Friday, September 21, 2007

Tha pathadh searb orm!

Paddling round Pladda was hard work. The staff of are not hardened athletes, with the stamina for great ocean crossings or circumnavigations of continents. Tony and I are exponents of the gentler activity of "sea kayaking lite". It was now 1210 and I had been up since 4am to drive 85 miles from the Solway to Ardrossan to catch the 7am ferry to Arran.

I was feeling a bit tired. On the ferry I had intended to breakfast on porridge but the chap in front of me was cyclist with not a hint of excess flesh to strain his Lycra. He ordered porridge. I thought to myself, I am not a cyclist, I am a hardened sea kayaker! Sea kayakers eat big breakfasts, so I ordered the full trucker's special, all 4,500 calories of it.

I was just thinking that a little rest might be a good idea when all of a sudden Tony cried "Tha pathadh searb orm!" That took my mind off my black pudding which was still somewhere high above my diaphragm. I knew things must be pretty serious. Tony has little of the Gaelic and its use is limited to situations in extremis.

Seconds later we found ourselves ashore by the prominent white building, which we had been using as a transit mark to cross the seething tides of the Sound of Pladda.

No one could have been more surprised than we two, to discover it was the Kildonan Hotel, complete with pub and sea food restaurant. Our paddling wear proved no barrier to admission. The efficient and polite East European staff not only poured our pints of ice cold Guinness but invited us to be seated till the heads had settled. They then carried our refreshments to the table after the glasses had been topped up to the brim.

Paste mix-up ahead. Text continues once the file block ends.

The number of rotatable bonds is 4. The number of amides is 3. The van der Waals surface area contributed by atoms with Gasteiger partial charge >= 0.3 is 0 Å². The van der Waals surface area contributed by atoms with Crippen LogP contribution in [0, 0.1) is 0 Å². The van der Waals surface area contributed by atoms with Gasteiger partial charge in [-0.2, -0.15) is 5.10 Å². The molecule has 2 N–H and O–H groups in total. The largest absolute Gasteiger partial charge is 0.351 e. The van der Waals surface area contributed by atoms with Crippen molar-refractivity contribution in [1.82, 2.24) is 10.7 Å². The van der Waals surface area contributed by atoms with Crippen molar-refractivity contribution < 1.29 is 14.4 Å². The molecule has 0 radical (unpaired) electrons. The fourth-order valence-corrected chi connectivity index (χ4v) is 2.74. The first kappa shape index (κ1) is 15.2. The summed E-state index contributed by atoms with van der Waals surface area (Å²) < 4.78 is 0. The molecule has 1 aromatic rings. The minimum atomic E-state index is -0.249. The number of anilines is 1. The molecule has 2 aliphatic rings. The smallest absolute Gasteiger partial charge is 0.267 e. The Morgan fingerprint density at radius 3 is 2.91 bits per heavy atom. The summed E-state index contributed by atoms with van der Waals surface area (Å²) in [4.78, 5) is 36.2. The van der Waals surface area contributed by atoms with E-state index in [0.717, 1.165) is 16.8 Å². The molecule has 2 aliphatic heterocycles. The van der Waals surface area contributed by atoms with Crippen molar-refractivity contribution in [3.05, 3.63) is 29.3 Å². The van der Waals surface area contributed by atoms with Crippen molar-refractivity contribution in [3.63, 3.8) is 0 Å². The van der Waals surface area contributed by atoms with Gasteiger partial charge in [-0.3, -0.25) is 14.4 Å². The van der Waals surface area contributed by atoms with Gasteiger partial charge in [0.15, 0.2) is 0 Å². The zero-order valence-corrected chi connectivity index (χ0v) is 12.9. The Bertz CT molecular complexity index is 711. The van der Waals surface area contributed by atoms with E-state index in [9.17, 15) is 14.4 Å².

The hotel has recently been refurbished. The formal restaurant is within the modern timber and glass extension at the front of the hotel and is named "The Stone Garden" after this part of the hotel grounds.

Oh, in case you have less of the Gaelic than either Tony or myself, "Tha pathadh searb orm!" may be loosely translated as: "There is a bitter thirst on me!"

Health warning: in the UK, bags of peanuts now carry this message: "Warning this product may contain nuts." In the same vein, be warned that the consumption of alcohol while sea kayaking may seriously risk your own and others' well being and safety.



  1. Thanks for the translation - I'll have to remember that. Seems appropriate for the first Gaelic words for me to learn...

  2. Staff? You've got staffers? What a great idea! I'll start hiring immediately... hardened types if possible, soft and warm ones if not.

  3. Peter thanks for dropping by. Even for Scot, the mysteries of Gaelic pronunciation and grammar are difficult to fathom. My last ancestor to be a native Gaelic speaker died in 1890. My wife's great aunt, from South Uist, the last native Gaelic speaker in her family is still alive in her 90's.

    I suspect Japanese might be easier!

    Michael, it is so difficult to get good staff these days, why we even need to put our own tents up!